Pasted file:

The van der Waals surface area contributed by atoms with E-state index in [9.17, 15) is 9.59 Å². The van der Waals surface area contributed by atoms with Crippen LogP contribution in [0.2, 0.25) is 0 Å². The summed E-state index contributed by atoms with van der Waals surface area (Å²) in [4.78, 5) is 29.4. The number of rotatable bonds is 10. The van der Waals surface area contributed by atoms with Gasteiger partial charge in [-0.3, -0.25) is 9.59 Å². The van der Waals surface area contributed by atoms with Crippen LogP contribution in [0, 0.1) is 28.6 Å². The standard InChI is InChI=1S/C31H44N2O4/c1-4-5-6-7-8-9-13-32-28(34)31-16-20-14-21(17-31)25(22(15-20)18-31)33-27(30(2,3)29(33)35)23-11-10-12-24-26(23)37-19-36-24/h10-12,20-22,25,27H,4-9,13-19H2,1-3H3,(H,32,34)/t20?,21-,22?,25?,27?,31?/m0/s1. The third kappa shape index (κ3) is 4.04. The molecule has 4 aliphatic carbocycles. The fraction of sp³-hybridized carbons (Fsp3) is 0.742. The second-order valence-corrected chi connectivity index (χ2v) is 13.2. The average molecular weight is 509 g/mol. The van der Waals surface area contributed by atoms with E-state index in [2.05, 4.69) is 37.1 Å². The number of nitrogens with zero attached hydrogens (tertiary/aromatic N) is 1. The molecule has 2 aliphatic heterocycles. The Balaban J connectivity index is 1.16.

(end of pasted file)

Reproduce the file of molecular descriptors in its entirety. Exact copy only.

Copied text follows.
The van der Waals surface area contributed by atoms with E-state index in [9.17, 15) is 9.59 Å². The van der Waals surface area contributed by atoms with Crippen LogP contribution in [0.2, 0.25) is 0 Å². The summed E-state index contributed by atoms with van der Waals surface area (Å²) in [4.78, 5) is 29.4. The number of rotatable bonds is 10. The van der Waals surface area contributed by atoms with Gasteiger partial charge in [-0.3, -0.25) is 9.59 Å². The van der Waals surface area contributed by atoms with Crippen LogP contribution in [0, 0.1) is 28.6 Å². The standard InChI is InChI=1S/C31H44N2O4/c1-4-5-6-7-8-9-13-32-28(34)31-16-20-14-21(17-31)25(22(15-20)18-31)33-27(30(2,3)29(33)35)23-11-10-12-24-26(23)37-19-36-24/h10-12,20-22,25,27H,4-9,13-19H2,1-3H3,(H,32,34)/t20?,21-,22?,25?,27?,31?/m0/s1. The third kappa shape index (κ3) is 4.04. The molecule has 4 aliphatic carbocycles. The fraction of sp³-hybridized carbons (Fsp3) is 0.742. The second-order valence-corrected chi connectivity index (χ2v) is 13.2. The average molecular weight is 509 g/mol. The van der Waals surface area contributed by atoms with E-state index in [2.05, 4.69) is 37.1 Å². The number of nitrogens with zero attached hydrogens (tertiary/aromatic N) is 1. The molecule has 2 aliphatic heterocycles. The Balaban J connectivity index is 1.16.